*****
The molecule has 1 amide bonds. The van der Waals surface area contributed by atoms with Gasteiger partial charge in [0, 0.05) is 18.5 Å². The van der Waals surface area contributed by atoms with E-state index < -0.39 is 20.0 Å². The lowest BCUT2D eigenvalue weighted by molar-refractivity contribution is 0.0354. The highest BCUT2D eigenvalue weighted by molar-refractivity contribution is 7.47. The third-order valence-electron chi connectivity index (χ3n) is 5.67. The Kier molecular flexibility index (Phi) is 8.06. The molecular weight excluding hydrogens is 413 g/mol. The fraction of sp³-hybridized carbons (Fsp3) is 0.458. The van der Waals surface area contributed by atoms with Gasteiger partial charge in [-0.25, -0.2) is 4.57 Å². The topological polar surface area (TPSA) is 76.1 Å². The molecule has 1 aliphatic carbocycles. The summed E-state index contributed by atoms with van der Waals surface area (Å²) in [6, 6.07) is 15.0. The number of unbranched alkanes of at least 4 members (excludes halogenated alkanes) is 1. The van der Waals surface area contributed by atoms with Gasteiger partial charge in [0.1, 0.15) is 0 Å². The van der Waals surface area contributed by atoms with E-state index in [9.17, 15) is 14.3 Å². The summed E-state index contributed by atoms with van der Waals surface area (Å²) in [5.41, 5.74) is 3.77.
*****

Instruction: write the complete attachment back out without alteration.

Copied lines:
The molecule has 1 amide bonds. The van der Waals surface area contributed by atoms with Gasteiger partial charge in [0, 0.05) is 18.5 Å². The van der Waals surface area contributed by atoms with E-state index < -0.39 is 20.0 Å². The lowest BCUT2D eigenvalue weighted by molar-refractivity contribution is 0.0354. The highest BCUT2D eigenvalue weighted by molar-refractivity contribution is 7.47. The third-order valence-electron chi connectivity index (χ3n) is 5.67. The Kier molecular flexibility index (Phi) is 8.06. The molecular weight excluding hydrogens is 413 g/mol. The fraction of sp³-hybridized carbons (Fsp3) is 0.458. The van der Waals surface area contributed by atoms with Gasteiger partial charge in [-0.25, -0.2) is 4.57 Å². The topological polar surface area (TPSA) is 76.1 Å². The molecule has 1 aliphatic carbocycles. The summed E-state index contributed by atoms with van der Waals surface area (Å²) in [6, 6.07) is 15.0. The number of unbranched alkanes of at least 4 members (excludes halogenated alkanes) is 1. The van der Waals surface area contributed by atoms with Gasteiger partial charge in [0.1, 0.15) is 0 Å². The van der Waals surface area contributed by atoms with E-state index in [9.17, 15) is 14.3 Å². The summed E-state index contributed by atoms with van der Waals surface area (Å²) in [5.41, 5.74) is 3.77.